Saxtons River’s New Park

Saxtons River's New Park

Mary Wallace, Staff Writer

On Tuesday, October 22, a crowd gathered at the new Saxtons River Village Park, awaiting its grand opening.  The land, as most people remember it, sat barren for around 8 years – overgrown and marked “Future Park Site”.  The true history of the area, however, is far more interesting.

Located at the corner of Westminster St. and Main, the small plot of land had been home to various mills since the 1700’s.  The village of Saxtons River was developed around these riverside mills which produced bread, lumber, and other necessities locally, due to the nonexistence of the global market.  Most settlements bordered rivers, because early machinery was powered by running water. The village was officially mapped in 1885; the Sanborn Fire Insurance Map, but there have been previous records. In Zadock Thompson’s Gazetteer of Vermont, he states; “The village (of Saxtons River) contains an elegant meeting house, a post office, two carding machines, one grist, two saw, and two fulling mills, one tannery, one forge, one furnace, one distillery, two woolen factories, one tavern, two stores, one law office, and forty-five dwelling houses.”  His geographical index was published in 1828.  The small factories of Saxtons River changed production based on consumer needs and trends. At one point in time, Saxtons River was home to a basket factory, and during prohibition, workers brewed illegal cider brandy.

In fact, a lot happened in 1920’s Saxtons River; most of it followed the invention of the motor vehicle.  At the site of the park, a blacksmith shop made wheels and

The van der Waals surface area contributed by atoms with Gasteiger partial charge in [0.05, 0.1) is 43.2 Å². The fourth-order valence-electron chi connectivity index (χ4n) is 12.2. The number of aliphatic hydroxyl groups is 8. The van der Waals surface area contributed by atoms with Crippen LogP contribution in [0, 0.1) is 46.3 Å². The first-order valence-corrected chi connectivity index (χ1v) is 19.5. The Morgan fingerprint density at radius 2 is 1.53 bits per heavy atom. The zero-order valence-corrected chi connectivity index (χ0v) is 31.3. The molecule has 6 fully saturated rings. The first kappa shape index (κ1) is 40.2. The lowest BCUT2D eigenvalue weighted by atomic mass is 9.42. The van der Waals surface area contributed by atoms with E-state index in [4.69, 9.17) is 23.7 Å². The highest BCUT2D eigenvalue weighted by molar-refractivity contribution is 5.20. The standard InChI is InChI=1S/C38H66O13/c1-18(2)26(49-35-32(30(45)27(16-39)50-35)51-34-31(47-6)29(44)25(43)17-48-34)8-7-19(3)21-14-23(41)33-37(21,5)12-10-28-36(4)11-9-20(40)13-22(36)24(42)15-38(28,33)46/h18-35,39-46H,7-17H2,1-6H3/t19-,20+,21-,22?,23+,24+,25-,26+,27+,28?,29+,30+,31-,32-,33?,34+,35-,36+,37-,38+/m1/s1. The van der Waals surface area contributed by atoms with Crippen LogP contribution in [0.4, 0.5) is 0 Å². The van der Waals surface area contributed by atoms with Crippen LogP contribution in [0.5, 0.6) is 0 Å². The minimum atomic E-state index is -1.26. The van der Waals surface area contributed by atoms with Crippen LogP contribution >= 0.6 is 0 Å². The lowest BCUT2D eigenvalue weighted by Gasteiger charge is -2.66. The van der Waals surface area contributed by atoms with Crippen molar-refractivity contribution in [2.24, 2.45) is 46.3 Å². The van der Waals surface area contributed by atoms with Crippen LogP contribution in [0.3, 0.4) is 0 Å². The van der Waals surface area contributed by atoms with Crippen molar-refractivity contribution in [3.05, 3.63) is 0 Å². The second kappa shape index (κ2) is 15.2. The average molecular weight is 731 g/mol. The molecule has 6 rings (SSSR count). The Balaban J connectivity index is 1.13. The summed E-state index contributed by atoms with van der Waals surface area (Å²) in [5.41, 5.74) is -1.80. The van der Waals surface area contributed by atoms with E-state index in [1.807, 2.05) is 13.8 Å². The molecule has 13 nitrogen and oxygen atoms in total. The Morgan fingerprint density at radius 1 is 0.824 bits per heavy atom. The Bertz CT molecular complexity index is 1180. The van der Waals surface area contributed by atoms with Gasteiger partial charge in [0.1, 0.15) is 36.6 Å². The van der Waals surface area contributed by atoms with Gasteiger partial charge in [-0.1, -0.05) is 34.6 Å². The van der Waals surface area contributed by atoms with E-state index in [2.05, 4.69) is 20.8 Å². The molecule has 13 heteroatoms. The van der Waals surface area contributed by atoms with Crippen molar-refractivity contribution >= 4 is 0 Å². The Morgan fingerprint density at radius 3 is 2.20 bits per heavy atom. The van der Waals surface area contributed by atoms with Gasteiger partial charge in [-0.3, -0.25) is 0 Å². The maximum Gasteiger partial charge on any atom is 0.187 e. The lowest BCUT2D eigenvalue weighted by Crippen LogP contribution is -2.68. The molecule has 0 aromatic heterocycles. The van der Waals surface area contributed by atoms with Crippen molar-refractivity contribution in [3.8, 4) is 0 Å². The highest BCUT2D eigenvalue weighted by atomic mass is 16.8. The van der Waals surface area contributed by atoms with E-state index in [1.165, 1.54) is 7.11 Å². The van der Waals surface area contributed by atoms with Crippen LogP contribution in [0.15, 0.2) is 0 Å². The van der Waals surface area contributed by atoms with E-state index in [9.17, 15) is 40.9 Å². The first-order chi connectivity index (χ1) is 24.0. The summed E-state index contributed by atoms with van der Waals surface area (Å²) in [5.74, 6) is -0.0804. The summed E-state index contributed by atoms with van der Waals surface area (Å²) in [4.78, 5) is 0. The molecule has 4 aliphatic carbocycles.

metal, but with the rising use of the automobile, selling gas became a more profitable practice.  The blacksmith shop morphed into gas station around 1925, with two pumps, a small repair shop, a store, and a quaint garden for curb-appeal. The station was passed through various owners over time, one of which being the O’Conners.  One owner entered a challenge for Sunoco; a free trip to Bermuda for the most attractive facade. They won, giving Saxtons River the forgettable title of “prettiest gas station.” Unfortunately, as time went on, a series of economic changes were cause to a loss of customers, and station owners couldn’t sell enough gasoline to pay rent.  The owner abandoned the building, and what was once the “prettiest gas station in America” became a collapsing building with a tree growing through it, abandoned and overgrown.

The land on which the park was to be built composed of two properties; one bordering the river, and one bordering the road; where the gas station stood.  In 1979, the riverside property was given to the village. The idea for a park was introduced in 2000; a pleasant solution to the rotting eyesore the station had become.  However, the station created a bigger problem than was visible to the human eye. The woman living next door discovered gasoline had seeped into the groundwater supply; her tap water smelled of gasoline.  The area was declared an environmental brownfield, causing development of the park to be delayed. Ten years later, the town received permission to demolish the gas station. The Property wasn’t given to the town until 2011, when it was donated by the gas station company Sandri.  Hurricane Irene that same year caused for plans to be changed, as, due to safety reasons, the park couldn’t be developed anywhere that had been declared a floodplain (the majority of the property near the river).   The village Board of Trustees also had to receive an EPA grant to clean up brownfields, and meet with the Windham Regional Commission, ANC, and designers. They needed permission to develop, but the main reason for the near-20-year delay was environmental.  The area needed to be safe. In fall of 2018, park construction finally began.

Now, the area is perfect for weddings, concerts, and town events.  Nestled at the center of town, the quaint village green fills the promise of small town Vermont, and it’s history dates back to the Revolutionary war.  In the words of Louise Luring, chair of the board of trustees; “It’s our face. It’s our front door.”